Wednesday, 10 August 2016 15:07

What Can You Do to Increase Customer Loyalty

Like most other companies, while we are always looking to grow our customer base. We advertise, invest in new lead generation programs and support the efforts of our sales team daily. At the same time, we know the importance of developing and retaining the customer relationships we have. We realize that to be successful we need to work to avoid any sense of complacency about the customers we already have. For us—and for virtually every company in the B2B realm—our loyal, high-value customers are the backbone of our business. We hope to never take them for granted, and are always looking for ways to enhance our relationship as their hardwood supplier and earn more of their loyalty.

From experience, if we notice any long-term customer relationships drifting away or in need of improvement here are a few things we try to keep in mind.

Hardwood Lumber Customer Visit1. Ask questions and listen to the answers. Beyond fulfilling orders and making sure customers are satisfied with the delivery of your products or services, how much effort do you make to learn more about their challenges and pain points? “The first step in creating a better customer experience is to go to your current customers and find out what you’re doing well and where you need to improve,” writes Kathleen Anthony at FrazierHeiby.

A willingness to seek input on areas of improvement may already set you apart from competitors who neglect to further engage their customers.

2. Get every department involved. It’s often the case that customers “know” a company solely through its sales reps. But every department has a stake in nurturing customer loyalty, (especially in the hardwood lumber business). Look for opportunities to get all your departments involved in retaining customers and, where appropriate, appoint one or two additional contacts for customers to reach out to, as needed. In this way, they won’t feel like they’re being “sold to” at all times, but rather that your internal expertise, subject matter experts and company resources are available when they need it.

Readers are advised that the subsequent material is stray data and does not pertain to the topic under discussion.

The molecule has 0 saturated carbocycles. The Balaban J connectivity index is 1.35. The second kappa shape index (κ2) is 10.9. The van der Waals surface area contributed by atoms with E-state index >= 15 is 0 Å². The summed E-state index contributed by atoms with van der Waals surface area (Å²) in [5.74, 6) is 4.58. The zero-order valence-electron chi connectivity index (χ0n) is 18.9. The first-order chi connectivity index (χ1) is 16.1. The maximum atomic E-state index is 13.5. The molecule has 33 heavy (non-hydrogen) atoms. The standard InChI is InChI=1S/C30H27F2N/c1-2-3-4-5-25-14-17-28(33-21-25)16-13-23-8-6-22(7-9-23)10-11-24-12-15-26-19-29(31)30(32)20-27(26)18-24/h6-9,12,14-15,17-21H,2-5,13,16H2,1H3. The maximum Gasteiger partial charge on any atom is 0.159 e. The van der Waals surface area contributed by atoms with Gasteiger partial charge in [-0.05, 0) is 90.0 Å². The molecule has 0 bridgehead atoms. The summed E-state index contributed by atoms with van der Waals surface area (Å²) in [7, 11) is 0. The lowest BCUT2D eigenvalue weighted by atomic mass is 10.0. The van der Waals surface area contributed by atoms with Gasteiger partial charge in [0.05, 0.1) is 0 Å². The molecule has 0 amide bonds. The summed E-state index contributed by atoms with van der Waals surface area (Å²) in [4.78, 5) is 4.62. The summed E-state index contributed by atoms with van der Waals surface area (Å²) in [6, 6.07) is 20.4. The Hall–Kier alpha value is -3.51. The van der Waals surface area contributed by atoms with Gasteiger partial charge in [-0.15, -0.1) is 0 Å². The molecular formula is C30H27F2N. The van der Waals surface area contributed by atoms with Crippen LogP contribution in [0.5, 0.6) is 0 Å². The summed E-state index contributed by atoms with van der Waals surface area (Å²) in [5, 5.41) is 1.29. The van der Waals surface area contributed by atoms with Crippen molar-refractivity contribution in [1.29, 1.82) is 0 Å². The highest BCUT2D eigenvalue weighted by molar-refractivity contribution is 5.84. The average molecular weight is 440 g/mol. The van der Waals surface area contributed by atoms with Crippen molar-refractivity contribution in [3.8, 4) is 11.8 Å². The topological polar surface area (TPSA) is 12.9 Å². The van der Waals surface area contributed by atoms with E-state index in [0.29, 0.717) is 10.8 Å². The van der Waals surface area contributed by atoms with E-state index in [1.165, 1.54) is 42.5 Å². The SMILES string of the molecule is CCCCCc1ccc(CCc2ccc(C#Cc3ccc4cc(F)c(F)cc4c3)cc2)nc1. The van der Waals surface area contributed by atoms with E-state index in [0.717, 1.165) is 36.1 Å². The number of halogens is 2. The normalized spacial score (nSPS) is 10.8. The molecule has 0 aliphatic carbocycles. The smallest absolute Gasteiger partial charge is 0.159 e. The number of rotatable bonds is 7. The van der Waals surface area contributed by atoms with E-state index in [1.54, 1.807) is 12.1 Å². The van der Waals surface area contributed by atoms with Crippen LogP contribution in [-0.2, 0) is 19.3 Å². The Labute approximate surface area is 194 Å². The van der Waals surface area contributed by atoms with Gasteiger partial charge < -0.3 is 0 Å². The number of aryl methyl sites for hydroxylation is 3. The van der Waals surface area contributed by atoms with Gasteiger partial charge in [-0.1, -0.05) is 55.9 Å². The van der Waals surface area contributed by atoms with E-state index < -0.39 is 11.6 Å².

3. Build a customer-centric culture. Can you say you’ve really put the customer at the center of all you do? In a customer-centric culture, the needs of your customers can influence everything from hiring decisions to product development and design. The key question to ask is, How will our decisions affect our customers and is what we intend to do in their best interests?

This approach may be “difficult to implement because it can go against the better judgment of many CEOs and business owners, who are primarily focusing on maximizing profitability,” says business strategist Donna Peeples. But if you implement such an approach company-wide, “will your customers love you for it? Absolutely.”

4. Always resolve problems as quickly as possible. Inevitably, issues will arise around product delivery, malfunctions or other situations in which the customer is left disappointed with your offering.

On the one hand, some customers are inclined to abandon the existing relationship when this happens. But other customers judge their provider by how quickly the issue gets resolved to their satisfaction. If they’re happy with the outcome, chances are you’ve got a customer for life.

5. Keep evolving. Part of the challenge of instilling customer loyalty is that the needs of those customers keep changing. What worked for them yesterday may not satisfy them today or tomorrow. As part of your customer-retention strategy, it’s critically important to:

  • Stay on top of market trends and conditions, as well as customers’ changing needs.
  • Be prepared to refine your existing products and/or innovate with new offerings, based on a well-researched understanding of how much value you can add with a new product line. Don’t innovate for the sake of innovation. Listen to what the industry (and your customers) are telling you, and go from there.

Finally, we have found that customers appreciate it when you are ready to share your expertise with them. We always try to do this by being a source of market, product and industry information for them, just as we attempt to do here in our Hardwood Lumber Blog. Actionable content is a key element in building a relationship of trust. When your customers feel that you have a genuine stake in their future, they have every incentive to stay with you and no good reason to stray elsewhere.

If you have other thoughts, best practices and experiences that worked for you in increasing customer loyalty, especially as it pertains to the hardwood lumber industry, let us know. We would love to hear from you!

Tony Cimorelli
Baillie Lumber
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